58. 58. Migration of Junctional Epithelium • Migration of junctional epithelium from its normal position to a position more apical… gingival recession. Occlusal plane Original gingival margin location Original cementoenamel junction Mucogingival junction www.indiandentalacademy.com
    59. 59. Changes in Function www.indiandentalacademy.com
    60. 60. Salivary glands • Appear less compact with ducts occupying major portion. • Increased focal adenitis. • Rate of production of secretory proteins is decreased by slowing secretory activity of the gland. • In normal, healthy, non medicated individuals – secretion does not change. • Composition does change –Na+ lower… - Cl _,protein lower …Chauncey et al # * Adv. Physiol. Sci., 1981 # Am. J. Physiol., 1984 www.indiandentalacademy.com Baum et al*
    61. 61. Xerostomia • Dryness of mouth. • Is usually not seen in healthy non medicated individuals. • Associated with persons on medications like diuretics tranquilizers anti histaminics • Also seen in patients with sjogren’s syndrome. www.indiandentalacademy.com
    62. 62. • Xerostomia causes dryness of the mucosa. • Fissured tongue. Fissured tongue • Angular chelitis. Angular chelitis www.indiandentalacademy.com
    63. 63. Tongue and Taste sensation • Number of taste buds decline with age. • At 70yrs, taste buds decrease to 1/6th of those present at the age of 20yrs. • Acuity of taste sensation is decreased because: - of depapillisation,which usually begins at apex and lateral regions - of hyperkeratinisation of epithelium - of degeneration of nerves gradually. www.indiandentalacademy.com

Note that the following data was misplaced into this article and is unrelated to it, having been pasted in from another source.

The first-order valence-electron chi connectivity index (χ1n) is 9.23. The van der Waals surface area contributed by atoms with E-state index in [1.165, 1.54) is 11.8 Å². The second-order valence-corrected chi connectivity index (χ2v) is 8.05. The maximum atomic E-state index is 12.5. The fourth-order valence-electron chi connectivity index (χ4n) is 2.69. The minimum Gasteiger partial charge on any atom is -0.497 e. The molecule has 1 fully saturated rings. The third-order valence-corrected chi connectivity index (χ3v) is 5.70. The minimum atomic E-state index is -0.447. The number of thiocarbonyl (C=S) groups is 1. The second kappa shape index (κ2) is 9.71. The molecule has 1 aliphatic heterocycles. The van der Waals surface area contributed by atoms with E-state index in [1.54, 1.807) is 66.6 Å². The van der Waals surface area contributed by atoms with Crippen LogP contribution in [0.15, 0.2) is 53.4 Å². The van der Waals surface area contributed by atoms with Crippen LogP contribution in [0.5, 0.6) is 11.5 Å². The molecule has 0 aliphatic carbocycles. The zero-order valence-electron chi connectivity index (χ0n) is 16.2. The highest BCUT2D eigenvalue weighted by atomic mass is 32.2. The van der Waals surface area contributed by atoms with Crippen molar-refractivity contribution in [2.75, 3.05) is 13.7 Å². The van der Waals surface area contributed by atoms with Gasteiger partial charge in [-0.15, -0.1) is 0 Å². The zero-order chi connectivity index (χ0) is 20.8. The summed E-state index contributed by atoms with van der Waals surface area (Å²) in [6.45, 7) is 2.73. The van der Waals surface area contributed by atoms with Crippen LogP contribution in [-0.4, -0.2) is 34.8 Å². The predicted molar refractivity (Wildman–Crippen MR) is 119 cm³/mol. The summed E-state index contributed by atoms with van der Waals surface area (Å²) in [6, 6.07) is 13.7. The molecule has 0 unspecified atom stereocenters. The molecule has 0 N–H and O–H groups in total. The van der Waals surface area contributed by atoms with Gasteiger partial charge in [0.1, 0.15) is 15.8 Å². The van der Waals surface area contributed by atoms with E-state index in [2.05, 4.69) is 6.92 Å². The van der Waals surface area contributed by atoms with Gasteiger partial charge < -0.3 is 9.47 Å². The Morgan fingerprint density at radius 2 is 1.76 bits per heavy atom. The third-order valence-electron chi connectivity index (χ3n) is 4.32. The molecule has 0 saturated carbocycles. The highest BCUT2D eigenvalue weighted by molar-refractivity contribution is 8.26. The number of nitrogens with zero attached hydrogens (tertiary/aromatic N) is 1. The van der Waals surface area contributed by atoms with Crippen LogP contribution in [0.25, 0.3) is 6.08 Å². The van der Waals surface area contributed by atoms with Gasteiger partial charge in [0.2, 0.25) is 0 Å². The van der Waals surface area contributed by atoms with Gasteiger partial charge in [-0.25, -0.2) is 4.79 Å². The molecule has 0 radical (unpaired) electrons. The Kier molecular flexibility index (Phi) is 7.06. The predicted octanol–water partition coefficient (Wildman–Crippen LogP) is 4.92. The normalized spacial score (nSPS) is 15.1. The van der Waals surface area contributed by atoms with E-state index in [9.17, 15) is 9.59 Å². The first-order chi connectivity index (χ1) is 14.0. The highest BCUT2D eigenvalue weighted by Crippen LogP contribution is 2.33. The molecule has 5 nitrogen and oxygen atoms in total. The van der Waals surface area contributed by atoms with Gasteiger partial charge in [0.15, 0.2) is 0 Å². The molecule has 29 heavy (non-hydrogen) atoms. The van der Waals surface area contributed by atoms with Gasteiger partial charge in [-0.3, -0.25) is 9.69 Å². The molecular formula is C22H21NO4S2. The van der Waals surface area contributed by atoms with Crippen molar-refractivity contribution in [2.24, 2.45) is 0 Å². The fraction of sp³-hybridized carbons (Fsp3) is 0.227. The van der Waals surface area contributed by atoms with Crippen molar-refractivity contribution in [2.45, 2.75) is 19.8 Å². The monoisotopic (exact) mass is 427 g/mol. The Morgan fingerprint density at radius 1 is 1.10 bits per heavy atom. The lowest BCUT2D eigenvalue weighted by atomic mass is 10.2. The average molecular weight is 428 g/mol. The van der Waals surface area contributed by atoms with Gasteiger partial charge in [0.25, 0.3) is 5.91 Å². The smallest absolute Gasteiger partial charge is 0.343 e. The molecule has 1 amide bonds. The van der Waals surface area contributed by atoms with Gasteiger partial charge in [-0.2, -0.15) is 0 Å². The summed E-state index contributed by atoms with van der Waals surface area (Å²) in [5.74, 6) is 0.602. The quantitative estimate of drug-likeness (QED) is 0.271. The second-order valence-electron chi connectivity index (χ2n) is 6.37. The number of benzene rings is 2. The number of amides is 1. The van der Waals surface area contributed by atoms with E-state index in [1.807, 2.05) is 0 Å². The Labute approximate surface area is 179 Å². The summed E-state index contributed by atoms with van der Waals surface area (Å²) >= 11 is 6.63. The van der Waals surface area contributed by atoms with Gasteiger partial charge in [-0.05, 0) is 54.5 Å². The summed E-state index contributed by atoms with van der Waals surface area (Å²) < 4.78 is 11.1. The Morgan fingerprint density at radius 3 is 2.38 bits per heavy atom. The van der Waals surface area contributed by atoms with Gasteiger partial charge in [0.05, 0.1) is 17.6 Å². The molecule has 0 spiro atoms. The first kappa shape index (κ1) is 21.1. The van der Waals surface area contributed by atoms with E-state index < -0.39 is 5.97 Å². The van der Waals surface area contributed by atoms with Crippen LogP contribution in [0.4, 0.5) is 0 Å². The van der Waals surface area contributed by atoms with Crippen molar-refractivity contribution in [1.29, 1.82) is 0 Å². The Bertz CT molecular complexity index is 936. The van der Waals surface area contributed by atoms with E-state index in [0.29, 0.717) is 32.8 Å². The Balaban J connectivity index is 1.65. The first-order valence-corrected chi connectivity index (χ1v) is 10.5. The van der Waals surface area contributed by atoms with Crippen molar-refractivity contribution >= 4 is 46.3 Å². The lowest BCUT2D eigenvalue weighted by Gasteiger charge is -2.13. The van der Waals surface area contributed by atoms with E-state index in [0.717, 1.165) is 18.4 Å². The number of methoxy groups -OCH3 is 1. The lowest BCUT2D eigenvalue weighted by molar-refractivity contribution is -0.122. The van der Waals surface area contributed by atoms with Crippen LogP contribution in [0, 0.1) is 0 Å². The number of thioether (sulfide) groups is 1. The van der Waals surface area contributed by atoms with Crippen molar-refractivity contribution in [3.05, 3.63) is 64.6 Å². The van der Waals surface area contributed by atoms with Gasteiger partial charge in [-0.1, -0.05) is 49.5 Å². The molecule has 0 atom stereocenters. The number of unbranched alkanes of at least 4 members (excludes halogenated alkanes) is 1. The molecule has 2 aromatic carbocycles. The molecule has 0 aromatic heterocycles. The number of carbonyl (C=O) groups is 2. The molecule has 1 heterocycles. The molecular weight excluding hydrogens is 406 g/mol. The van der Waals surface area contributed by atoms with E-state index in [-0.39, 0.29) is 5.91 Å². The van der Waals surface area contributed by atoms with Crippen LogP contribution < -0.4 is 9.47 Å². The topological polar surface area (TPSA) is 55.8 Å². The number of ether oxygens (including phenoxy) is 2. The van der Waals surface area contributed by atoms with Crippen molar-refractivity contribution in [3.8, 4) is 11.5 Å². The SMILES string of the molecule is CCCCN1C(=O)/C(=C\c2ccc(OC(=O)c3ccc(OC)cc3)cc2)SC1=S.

64. 64. • One of the common age change is nodular varicose enlargement of veins on ventral surface of the tongue (caviar tongue). • Threshold for sweet and acid are not affected by ageing, but salt and bitter are… * J Gerodontology, 1982 www.indiandentalacademy.com Weiffenbach et al*.
    65. 65. Mastication and deglutition 1. Most frequent oral motor disturbance in older persons is related to mastication 2. Masticatory ability is further decreased in those who are partially or fully edentulous. 3. Biting force is said to be decreased by 16% of its original value in older patient. 4. Ultrasound imaging has estimated the oral and pharyngeal phases of swallowing to be longer in www.indiandentalacademy.com older than younger adults
    66. 66. • The biting force reduces from 300lb/in2 to 50lb/in2 with age… Kaplan . * • Lip seal is less efficient in older subjects… Baum and Bodner#. • Swallowing time is increased by 25 to 50% in subjects over age of 55years… sonies et al . ^ * Geriatrics, 1971 # J dent Res. 1983 ^ Gerodontology, 1984 www.indiandentalacademy.com
    67. 67. Prosthodontic considerations www.indiandentalacademy.com
    68. 68. • Thin friable epithelium may not be able to tolerate the forces imposed on it by the hard unyielding acrylic denture base. Hence, such areas must be relieved. • Improper impression techniques may distort the tissues. • Compression of the tissues during denture wearing leads to denture sore mouth. www.indiandentalacademy.com